Observe the celebrity known as Donald Trump saunter onto the stage at Boca Raton...

Narcissus by Dali

Saturday, May 07, 2016

The Bankruptcy of the Self-Righteous

No Evil: Photograph I made in Nikko, Japan

2016 is hardly unique. There have been potential voters who have sat out elections many times before. If the politician you admire, the one who roused your hopes, got you to vote in a primary, or spoke the truth dear to your heart and mind, does not become the nominee, why should you vote for someone else? Write in your chosen one. Stay home. Don't settle for the "lesser of two evils."

Sounds good. Only it isn't. What about Congress? Sometimes it seems as if ardent supporters of a presidential candidate have no idea how our government works. Our President can do very little without a cooperative Congress (Ask Obama). Will you sit out those elections as well? As the existentialists point out, you are condemned to be free. What that means is that you are responsible for your actions. Not voting has consequences. If you do not vote, you are responsible for the election of the person who wins. Those who voted for Ralph Nader, despite their vehement denial, must take responsibility for allowing Bush to take power, especially if they voted in Florida or New Hampshire.  A non-vote for someone who really cannot win is a .5 vote for the person who does win. Claiming no part in the election is "bad faith," as the existentialists warned, a form of in-authenticity.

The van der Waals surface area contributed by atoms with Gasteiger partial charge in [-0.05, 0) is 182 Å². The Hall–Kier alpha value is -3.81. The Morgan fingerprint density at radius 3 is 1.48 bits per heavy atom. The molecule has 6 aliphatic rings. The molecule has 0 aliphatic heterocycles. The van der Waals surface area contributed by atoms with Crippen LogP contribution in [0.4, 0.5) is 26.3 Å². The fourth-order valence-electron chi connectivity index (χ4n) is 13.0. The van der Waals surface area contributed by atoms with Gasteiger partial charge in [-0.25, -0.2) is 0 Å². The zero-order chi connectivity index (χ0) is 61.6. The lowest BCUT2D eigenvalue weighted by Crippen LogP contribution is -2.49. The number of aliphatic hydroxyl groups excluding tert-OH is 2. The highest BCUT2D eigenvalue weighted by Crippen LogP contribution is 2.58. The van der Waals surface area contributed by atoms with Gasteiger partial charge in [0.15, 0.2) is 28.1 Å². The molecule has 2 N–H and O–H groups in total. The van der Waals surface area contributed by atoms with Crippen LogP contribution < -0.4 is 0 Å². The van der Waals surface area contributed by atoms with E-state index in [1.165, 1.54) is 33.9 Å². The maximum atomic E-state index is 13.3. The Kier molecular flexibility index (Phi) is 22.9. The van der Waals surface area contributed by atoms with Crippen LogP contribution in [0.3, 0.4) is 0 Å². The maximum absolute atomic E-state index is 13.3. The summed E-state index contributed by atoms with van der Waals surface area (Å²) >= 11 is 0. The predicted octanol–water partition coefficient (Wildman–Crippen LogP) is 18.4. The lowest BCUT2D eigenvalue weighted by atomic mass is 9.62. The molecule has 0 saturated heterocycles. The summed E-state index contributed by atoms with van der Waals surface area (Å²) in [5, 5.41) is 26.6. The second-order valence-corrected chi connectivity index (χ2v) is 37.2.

2016 will most likely offer us the choice between Hillary Clinton and Donald Trump. There are also many, many Congressional elections. It is a stark choice, one that could not be more radical. To refuse to choose between the two parties is morally bankrupt. It is the kind of passivity and indifference that allows dictators to come to power. It is immoral because it turns a blind eye to the vast destruction that could follow, to the sufferings of the poor and low-income workers, to the struggle for preserving civil rights, to the importance of a Supreme Court appointment essential for justice and election reform. If Hillary Clinton represents only a weakened version of many of the ideals of Sanders, Trump represents their reversal. Being self-righteous, being too pure and privileged to cast a vote for one or the other, or to support the Democrats in all offices, is to be a key part of the  evil itself. You are free to make this evil choice; but if you are unwilling to be a complete hypocrite, reason forces you to be aware of the danger, destruction, and grief you are bringing to millions of others. It means that morally, from the standpoint of democracy, you are not a good person.